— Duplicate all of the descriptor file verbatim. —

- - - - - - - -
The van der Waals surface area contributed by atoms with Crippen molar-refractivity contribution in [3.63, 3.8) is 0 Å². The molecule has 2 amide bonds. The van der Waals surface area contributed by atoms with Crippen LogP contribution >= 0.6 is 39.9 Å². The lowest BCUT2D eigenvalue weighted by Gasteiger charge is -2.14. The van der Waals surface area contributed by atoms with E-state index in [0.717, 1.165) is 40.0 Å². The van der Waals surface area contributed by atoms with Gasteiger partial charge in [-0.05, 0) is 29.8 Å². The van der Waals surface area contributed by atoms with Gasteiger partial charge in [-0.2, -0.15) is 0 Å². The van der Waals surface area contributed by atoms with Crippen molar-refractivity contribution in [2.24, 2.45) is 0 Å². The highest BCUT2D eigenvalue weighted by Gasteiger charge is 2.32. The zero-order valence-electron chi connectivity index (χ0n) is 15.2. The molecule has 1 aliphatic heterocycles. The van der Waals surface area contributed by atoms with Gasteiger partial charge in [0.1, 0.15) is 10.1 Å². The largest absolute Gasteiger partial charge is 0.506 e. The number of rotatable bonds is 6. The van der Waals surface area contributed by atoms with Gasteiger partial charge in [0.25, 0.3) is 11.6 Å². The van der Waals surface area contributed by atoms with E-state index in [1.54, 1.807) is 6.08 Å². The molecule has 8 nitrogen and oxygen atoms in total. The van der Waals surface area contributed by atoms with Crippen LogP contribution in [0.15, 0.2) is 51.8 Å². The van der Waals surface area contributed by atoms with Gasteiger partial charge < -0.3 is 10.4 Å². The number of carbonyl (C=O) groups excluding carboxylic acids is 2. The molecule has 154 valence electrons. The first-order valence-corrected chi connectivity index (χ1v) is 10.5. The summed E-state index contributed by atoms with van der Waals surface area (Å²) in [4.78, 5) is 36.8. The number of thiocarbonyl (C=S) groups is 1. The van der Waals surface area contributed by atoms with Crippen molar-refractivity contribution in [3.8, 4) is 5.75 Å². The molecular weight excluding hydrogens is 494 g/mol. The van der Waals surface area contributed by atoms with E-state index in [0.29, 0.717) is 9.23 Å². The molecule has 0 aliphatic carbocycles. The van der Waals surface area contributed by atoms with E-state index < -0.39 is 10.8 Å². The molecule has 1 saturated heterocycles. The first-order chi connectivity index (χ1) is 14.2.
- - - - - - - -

The van der Waals surface area contributed by atoms with Crippen molar-refractivity contribution in [3.63, 3.8) is 0 Å². The molecule has 2 amide bonds. The van der Waals surface area contributed by atoms with Crippen LogP contribution >= 0.6 is 39.9 Å². The lowest BCUT2D eigenvalue weighted by Gasteiger charge is -2.14. The van der Waals surface area contributed by atoms with E-state index in [0.717, 1.165) is 40.0 Å². The van der Waals surface area contributed by atoms with Gasteiger partial charge in [-0.05, 0) is 29.8 Å². The van der Waals surface area contributed by atoms with Gasteiger partial charge in [-0.2, -0.15) is 0 Å². The van der Waals surface area contributed by atoms with Crippen molar-refractivity contribution in [2.24, 2.45) is 0 Å². The highest BCUT2D eigenvalue weighted by Gasteiger charge is 2.32. The zero-order valence-electron chi connectivity index (χ0n) is 15.2. The molecule has 1 aliphatic heterocycles. The van der Waals surface area contributed by atoms with Gasteiger partial charge in [0.1, 0.15) is 10.1 Å². The largest absolute Gasteiger partial charge is 0.506 e. The number of rotatable bonds is 6. The van der Waals surface area contributed by atoms with Gasteiger partial charge in [0.25, 0.3) is 11.6 Å². The van der Waals surface area contributed by atoms with E-state index in [1.54, 1.807) is 6.08 Å². The molecule has 8 nitrogen and oxygen atoms in total. The van der Waals surface area contributed by atoms with Crippen LogP contribution in [0.15, 0.2) is 51.8 Å². The van der Waals surface area contributed by atoms with Gasteiger partial charge < -0.3 is 10.4 Å². The number of carbonyl (C=O) groups excluding carboxylic acids is 2. The molecule has 154 valence electrons. The first-order valence-corrected chi connectivity index (χ1v) is 10.5. The summed E-state index contributed by atoms with van der Waals surface area (Å²) in [4.78, 5) is 36.8. The number of thiocarbonyl (C=S) groups is 1. The van der Waals surface area contributed by atoms with Crippen molar-refractivity contribution in [3.8, 4) is 5.75 Å². The molecular weight excluding hydrogens is 494 g/mol. The van der Waals surface area contributed by atoms with E-state index in [0.29, 0.717) is 9.23 Å². The molecule has 0 aliphatic carbocycles. The van der Waals surface area contributed by atoms with E-state index < -0.39 is 10.8 Å². The molecule has 1 saturated heterocycles. The first-order chi connectivity index (χ1) is 14.2.